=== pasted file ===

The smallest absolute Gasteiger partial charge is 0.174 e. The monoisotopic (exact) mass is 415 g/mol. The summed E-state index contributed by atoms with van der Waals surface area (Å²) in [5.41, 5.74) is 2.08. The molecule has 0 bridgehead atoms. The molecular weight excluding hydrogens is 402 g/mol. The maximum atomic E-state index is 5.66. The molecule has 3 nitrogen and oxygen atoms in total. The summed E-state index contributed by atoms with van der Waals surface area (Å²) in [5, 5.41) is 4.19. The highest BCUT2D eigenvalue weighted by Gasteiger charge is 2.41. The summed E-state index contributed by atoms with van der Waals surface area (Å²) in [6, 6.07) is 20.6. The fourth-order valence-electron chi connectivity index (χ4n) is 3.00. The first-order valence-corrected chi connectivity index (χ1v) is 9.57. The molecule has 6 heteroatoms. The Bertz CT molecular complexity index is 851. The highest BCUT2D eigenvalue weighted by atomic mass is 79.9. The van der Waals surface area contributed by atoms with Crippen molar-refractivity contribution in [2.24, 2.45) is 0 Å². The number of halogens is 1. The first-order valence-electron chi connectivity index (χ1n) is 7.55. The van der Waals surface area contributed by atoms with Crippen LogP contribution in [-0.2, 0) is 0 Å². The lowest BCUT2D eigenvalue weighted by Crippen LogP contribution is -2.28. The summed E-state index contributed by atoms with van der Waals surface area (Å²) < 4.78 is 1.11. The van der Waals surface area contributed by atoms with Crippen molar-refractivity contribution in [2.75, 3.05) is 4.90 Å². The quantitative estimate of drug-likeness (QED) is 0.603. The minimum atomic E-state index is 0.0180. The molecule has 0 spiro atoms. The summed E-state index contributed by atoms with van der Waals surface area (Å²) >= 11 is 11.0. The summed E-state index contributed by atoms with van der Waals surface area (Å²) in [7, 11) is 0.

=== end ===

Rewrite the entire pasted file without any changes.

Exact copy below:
The smallest absolute Gasteiger partial charge is 0.174 e. The monoisotopic (exact) mass is 415 g/mol. The summed E-state index contributed by atoms with van der Waals surface area (Å²) in [5.41, 5.74) is 2.08. The molecule has 0 bridgehead atoms. The molecular weight excluding hydrogens is 402 g/mol. The maximum atomic E-state index is 5.66. The molecule has 3 nitrogen and oxygen atoms in total. The summed E-state index contributed by atoms with van der Waals surface area (Å²) in [5, 5.41) is 4.19. The highest BCUT2D eigenvalue weighted by Gasteiger charge is 2.41. The summed E-state index contributed by atoms with van der Waals surface area (Å²) in [6, 6.07) is 20.6. The fourth-order valence-electron chi connectivity index (χ4n) is 3.00. The first-order valence-corrected chi connectivity index (χ1v) is 9.57. The molecule has 6 heteroatoms. The Bertz CT molecular complexity index is 851. The highest BCUT2D eigenvalue weighted by atomic mass is 79.9. The van der Waals surface area contributed by atoms with Crippen molar-refractivity contribution in [2.24, 2.45) is 0 Å². The number of halogens is 1. The first-order valence-electron chi connectivity index (χ1n) is 7.55. The van der Waals surface area contributed by atoms with Crippen LogP contribution in [-0.2, 0) is 0 Å². The lowest BCUT2D eigenvalue weighted by Crippen LogP contribution is -2.28. The summed E-state index contributed by atoms with van der Waals surface area (Å²) < 4.78 is 1.11. The van der Waals surface area contributed by atoms with Crippen molar-refractivity contribution in [2.75, 3.05) is 4.90 Å². The quantitative estimate of drug-likeness (QED) is 0.603. The minimum atomic E-state index is 0.0180. The molecule has 0 spiro atoms. The summed E-state index contributed by atoms with van der Waals surface area (Å²) >= 11 is 11.0. The summed E-state index contributed by atoms with van der Waals surface area (Å²) in [7, 11) is 0.